The City Museum was extremely fun, and we hope to return someday!

And that's pretty much everything we did in St. Louis (except for Shaw Nature Reserve, but that's what my previous post is about). I hope you enjoyed hearing about our adventures there!

Tuesday, June 19, 2012

Shaw Nature Reserve

 I'm aware that I haven't posted in almost a month, and I am SO sorry! I've been extremely busy, what with summer camps and preparing for next school year.

 My family spent the most of the first week of June in St. Louis, MO; exploring the Science Center, Botanical Garden, Butterfly House, and much more. Well, actually more like re-exploring. We lived there until about 7 years ago, and it's where I was born. Most of the five days we spent there were not spent birding, but the last day, Saturday, we went to Shaw Nature Reserve in Gray Summit, MO; about 30 minutes outside of St. Louis. I decided to write this post in more of a story form, just for fun. I hope you enjoy it too!

The morning of Saturday, June 9 dawned bright and warm. As our family slowly woke up in our hotel in Clayton, Missouri, at first all we could think about was how much our muscles ached from hours and hours of walking around St. Louis's many attractions. My body ached, too, but I thought it could take a little more. I had birds to watch at Shaw Nature Reserve and Arboretum in Gray Summit, Missouri. So did my 9-year-old brother, George, evidently, because the first thing he said when he woke up was "I hope we see a Scissor-tailed Flycatcher today." I was a little surprised. I didn't know he was that in to birds. My spirits were high as I woke the others up.

We were sluggish, but we finally set off at about 10:00 AM for Shaw. As we drove, I tried to think up a list of birds we could see there. I'd heard that Shaw was one of the best birding places in Missouri, mostly due to its habitat variation. It had prairie, forest, glades, and wetland. I'd been there once before when I was about 4 years old, but of course I couldn't remember it much. We were there for their annual Prairie Days celebration, and the only thing I could remember was the insect booth. How it worked was a guy would sit there and ask kids what their favorite insect was, and then he would ask them questions about it. After that they'd get a token. When he asked me what my favorite insect was, I said "Cabbage White", and he just gave me the token. But I couldn't remember the birds, as I was more interested in bugs then.
 By the time we got to Shaw, my mental list included Song Sparrow, Indigo Bunting, Red-winged Blackbird, Eastern Meadowlark, Grasshopper Sparrow, Eastern Kingbird, and Lark Sparrow.

As we pulled into the visitors parking, I looked out my window and took it all in. I could see forest surrounded by prairie scattered with glades, and a large pond over a hill. Paired with the blue sky, it was beautiful.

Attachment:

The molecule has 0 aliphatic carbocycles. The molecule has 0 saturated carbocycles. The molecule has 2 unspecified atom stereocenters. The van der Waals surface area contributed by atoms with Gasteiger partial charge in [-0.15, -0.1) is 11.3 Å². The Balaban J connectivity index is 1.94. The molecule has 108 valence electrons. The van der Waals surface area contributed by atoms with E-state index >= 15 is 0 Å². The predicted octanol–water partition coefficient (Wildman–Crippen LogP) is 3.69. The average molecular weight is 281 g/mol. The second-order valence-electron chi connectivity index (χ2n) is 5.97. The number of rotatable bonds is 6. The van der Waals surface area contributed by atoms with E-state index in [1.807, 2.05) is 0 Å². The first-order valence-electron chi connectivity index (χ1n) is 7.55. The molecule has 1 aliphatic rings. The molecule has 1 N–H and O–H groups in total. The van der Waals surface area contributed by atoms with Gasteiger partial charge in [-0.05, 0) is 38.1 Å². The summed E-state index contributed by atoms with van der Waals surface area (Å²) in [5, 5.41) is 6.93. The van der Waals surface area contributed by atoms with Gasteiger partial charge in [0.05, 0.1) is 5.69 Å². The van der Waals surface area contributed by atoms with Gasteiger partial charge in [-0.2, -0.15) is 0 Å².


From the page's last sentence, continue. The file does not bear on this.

The view from the visitor center

We all got out of the car, George and I excited about birds, and my 6 year old brothers, Dennis and Huck, excited about bugs. After a quick spray of insect repellent and a dab of sunscreen, we were ready for a great day in the field.

And it was. Within the first ten minutes I had counted Eastern Meadowlark, Song Sparrow, Killdeer, Purple Martin, Indigo Bunting, Eastern Wood-Pewee, and Eastern Phoebe. We had to walk along the forest trail to get to the prairie, and the forest revealed more birds, such as Summer Tanager, Ovenbird, Red-eyed Vireo, and Kentucky Warbler. Ethan walked on ahead and stumbled on a concealed pond. He came running back, claiming to have seen a Little Blue Heron take flight from it. I was a little doubtful, as he often confuses them with Great Blue Herons. But he said it was a lot smaller, and had a darker head. So I took his word for it and wrote that down too. That sighting made Ethan's spirits rise, as it was a lifer for him. In fact, so was Indigo Bunting. He'd never heard or seen one, but they were everywhere at Shaw! They seemed to be singing from almost every tree. I counted 15 by the end of the walk.

Indigo Bunting

Summer Tanager

We finally emerged into the prairie, and were greeted by this sight:

 The prairie at Shaw is some of the last left in the U. S.  Most of it has been plowed for farmland.  But there are still a few pockets of prairie left, and Shaw has about 100 acres of it. The grass can reach 7 feet in September and October, but in June it's about 3--4 feet tall. The prairie is full of life, with over 50 species of wildflowers and insects. There are lots of birds, too--as we found out. Almost as soon as we stepped out of the forest, we heard a Bobwhite from across the field. It was soon joined by 2 others. Male bobwhites usually sing their two-note songs from posts or stumps, where they are easily seen by rivals, but we didn't see any.  I momentarily turned my attention to photographing my non-avian surroundings, and here are some of my results:

If you look closely, you can see a milkweed bug on this.

Altogether, we spent about 2 hours there, and ended up with 29 species. Here's the eBird checklist: